Friday, December 23, 2011

Rememberance of Things Past by Marcel Proust

Reading broadens so much more than simply vocabulary. It opens worlds that a reader would never experience, provides travel back and forward in time, and greatly challenges a reader's imagination.

It has a definite educational focus, too. I was reading that, on this day in 1912, a French publication rejected printing an excerpt from Remembrance of Things Past by Marcel Proust. Why would this be notable, I wondered.

Turns out that this series of seven volumes had an unquestionable impact on the modern novel. Proust began this tome in 1909, ending only when his long illness caused his death in 1922. at 1.5 million words, it is one of the longest novels in world literature. Involuntary memory plays a major role in this work, with the most famous being the "episode of the madeleine":

No sooner had the warm liquid mixed with the crumbs touched my palate than a shudder ran through me and I stopped, intent upon the extraordinary thing that was happening to me. An exquisite pleasure had invaded my senses, something isolated, detached, with no suggestion of its origin. And at once the vicissitudes of life had become indifferent to me, its disasters innocuous, its brevity illusory – this new sensation having had on me the effect which love has of filling me with a precious essence; or rather this essence was not in me it was me. ... Whence did it come? What did it mean? How could I seize and apprehend it? ... And suddenly the memory revealed itself. The taste was that of the little piece of madeleine which on Sunday mornings at Combray (because on those mornings I did not go out before mass), when I went to say good morning to her in her bedroom, my aunt LĂ©onie used to give me, dipping it first in her own cup of tea or tisane. The sight of the little madeleine had recalled nothing to my mind before I tasted it. And all from my cup of tea.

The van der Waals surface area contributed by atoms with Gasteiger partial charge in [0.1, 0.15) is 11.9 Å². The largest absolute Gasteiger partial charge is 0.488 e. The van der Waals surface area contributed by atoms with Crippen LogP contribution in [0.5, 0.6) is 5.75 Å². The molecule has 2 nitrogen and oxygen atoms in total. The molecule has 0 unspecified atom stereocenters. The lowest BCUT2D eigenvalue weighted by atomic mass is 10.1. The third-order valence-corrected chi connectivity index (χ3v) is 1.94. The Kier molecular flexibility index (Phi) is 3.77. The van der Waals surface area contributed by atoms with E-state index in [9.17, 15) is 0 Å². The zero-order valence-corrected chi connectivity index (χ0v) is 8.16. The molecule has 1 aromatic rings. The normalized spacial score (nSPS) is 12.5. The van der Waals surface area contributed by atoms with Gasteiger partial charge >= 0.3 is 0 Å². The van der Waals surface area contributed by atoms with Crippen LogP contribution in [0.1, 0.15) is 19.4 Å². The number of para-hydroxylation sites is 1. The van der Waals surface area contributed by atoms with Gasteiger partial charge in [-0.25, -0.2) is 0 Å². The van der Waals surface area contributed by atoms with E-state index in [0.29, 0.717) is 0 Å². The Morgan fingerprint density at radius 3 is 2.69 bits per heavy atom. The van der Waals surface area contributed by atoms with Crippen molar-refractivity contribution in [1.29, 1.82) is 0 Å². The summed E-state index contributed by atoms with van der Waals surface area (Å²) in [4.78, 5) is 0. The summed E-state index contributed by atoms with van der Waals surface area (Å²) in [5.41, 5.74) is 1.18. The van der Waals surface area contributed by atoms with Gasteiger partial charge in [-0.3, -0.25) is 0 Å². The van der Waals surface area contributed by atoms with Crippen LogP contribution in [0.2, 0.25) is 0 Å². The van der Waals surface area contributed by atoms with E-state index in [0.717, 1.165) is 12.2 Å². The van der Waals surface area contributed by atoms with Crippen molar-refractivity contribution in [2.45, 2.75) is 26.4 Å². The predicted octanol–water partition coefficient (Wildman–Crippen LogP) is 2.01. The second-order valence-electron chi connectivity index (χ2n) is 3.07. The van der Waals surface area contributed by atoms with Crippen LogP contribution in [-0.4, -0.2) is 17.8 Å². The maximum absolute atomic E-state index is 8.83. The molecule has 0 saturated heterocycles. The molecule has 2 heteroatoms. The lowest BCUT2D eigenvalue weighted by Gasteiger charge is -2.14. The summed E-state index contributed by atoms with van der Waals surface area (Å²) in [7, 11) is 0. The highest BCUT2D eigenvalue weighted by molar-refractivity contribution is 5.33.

It was quite ground breaking that this book was not driven by a central plot, but more by the character's perceptions and growth in maturity because of their experiences. Memory and inner contemplation replaced action and external influences.

While we take this kind of writing for granted today, we owe our own wealth of literature choices to authors such as Marcel Proust.

No comments:

Post a Comment